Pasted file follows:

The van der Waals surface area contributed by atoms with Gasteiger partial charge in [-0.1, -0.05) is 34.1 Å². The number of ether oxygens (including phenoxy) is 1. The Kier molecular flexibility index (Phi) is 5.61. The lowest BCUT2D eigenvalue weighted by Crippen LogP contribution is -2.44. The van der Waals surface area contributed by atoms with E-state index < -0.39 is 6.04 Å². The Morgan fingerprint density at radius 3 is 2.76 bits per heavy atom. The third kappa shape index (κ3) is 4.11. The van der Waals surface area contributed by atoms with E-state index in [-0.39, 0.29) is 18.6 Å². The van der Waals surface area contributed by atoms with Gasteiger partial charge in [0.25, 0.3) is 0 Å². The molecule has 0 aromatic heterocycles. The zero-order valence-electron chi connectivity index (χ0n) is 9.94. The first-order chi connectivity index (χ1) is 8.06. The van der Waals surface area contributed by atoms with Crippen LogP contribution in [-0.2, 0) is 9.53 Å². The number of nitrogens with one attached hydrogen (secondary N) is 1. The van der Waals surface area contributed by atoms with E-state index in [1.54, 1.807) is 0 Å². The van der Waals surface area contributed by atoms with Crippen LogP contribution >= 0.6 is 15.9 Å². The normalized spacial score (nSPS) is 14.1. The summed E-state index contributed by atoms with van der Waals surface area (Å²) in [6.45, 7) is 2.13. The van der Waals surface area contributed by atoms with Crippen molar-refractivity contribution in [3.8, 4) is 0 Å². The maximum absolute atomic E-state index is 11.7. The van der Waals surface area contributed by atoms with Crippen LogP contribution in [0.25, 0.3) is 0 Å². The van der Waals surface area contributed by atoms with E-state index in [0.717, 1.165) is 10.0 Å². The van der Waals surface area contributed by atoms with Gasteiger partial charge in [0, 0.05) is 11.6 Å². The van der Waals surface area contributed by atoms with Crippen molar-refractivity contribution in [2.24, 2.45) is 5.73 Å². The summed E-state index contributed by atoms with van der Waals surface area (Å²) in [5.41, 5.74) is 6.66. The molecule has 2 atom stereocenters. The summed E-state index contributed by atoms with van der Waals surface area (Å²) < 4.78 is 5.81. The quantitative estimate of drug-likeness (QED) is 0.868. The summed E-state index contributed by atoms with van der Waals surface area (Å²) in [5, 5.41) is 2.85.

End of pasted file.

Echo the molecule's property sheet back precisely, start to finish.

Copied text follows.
The van der Waals surface area contributed by atoms with Gasteiger partial charge in [-0.1, -0.05) is 34.1 Å². The number of ether oxygens (including phenoxy) is 1. The Kier molecular flexibility index (Phi) is 5.61. The lowest BCUT2D eigenvalue weighted by Crippen LogP contribution is -2.44. The van der Waals surface area contributed by atoms with E-state index < -0.39 is 6.04 Å². The Morgan fingerprint density at radius 3 is 2.76 bits per heavy atom. The third kappa shape index (κ3) is 4.11. The van der Waals surface area contributed by atoms with E-state index in [-0.39, 0.29) is 18.6 Å². The van der Waals surface area contributed by atoms with Gasteiger partial charge in [0.25, 0.3) is 0 Å². The molecule has 0 aromatic heterocycles. The zero-order valence-electron chi connectivity index (χ0n) is 9.94. The first-order chi connectivity index (χ1) is 8.06. The van der Waals surface area contributed by atoms with Crippen LogP contribution in [-0.2, 0) is 9.53 Å². The number of nitrogens with one attached hydrogen (secondary N) is 1. The van der Waals surface area contributed by atoms with E-state index in [1.54, 1.807) is 0 Å². The van der Waals surface area contributed by atoms with Crippen LogP contribution >= 0.6 is 15.9 Å². The normalized spacial score (nSPS) is 14.1. The summed E-state index contributed by atoms with van der Waals surface area (Å²) in [6.45, 7) is 2.13. The van der Waals surface area contributed by atoms with Crippen molar-refractivity contribution in [3.8, 4) is 0 Å². The maximum absolute atomic E-state index is 11.7. The van der Waals surface area contributed by atoms with Crippen LogP contribution in [0.25, 0.3) is 0 Å². The van der Waals surface area contributed by atoms with E-state index in [0.717, 1.165) is 10.0 Å². The van der Waals surface area contributed by atoms with Gasteiger partial charge in [0, 0.05) is 11.6 Å². The van der Waals surface area contributed by atoms with Crippen molar-refractivity contribution in [2.24, 2.45) is 5.73 Å². The summed E-state index contributed by atoms with van der Waals surface area (Å²) in [5.41, 5.74) is 6.66. The molecule has 2 atom stereocenters. The summed E-state index contributed by atoms with van der Waals surface area (Å²) < 4.78 is 5.81. The quantitative estimate of drug-likeness (QED) is 0.868. The summed E-state index contributed by atoms with van der Waals surface area (Å²) in [5, 5.41) is 2.85.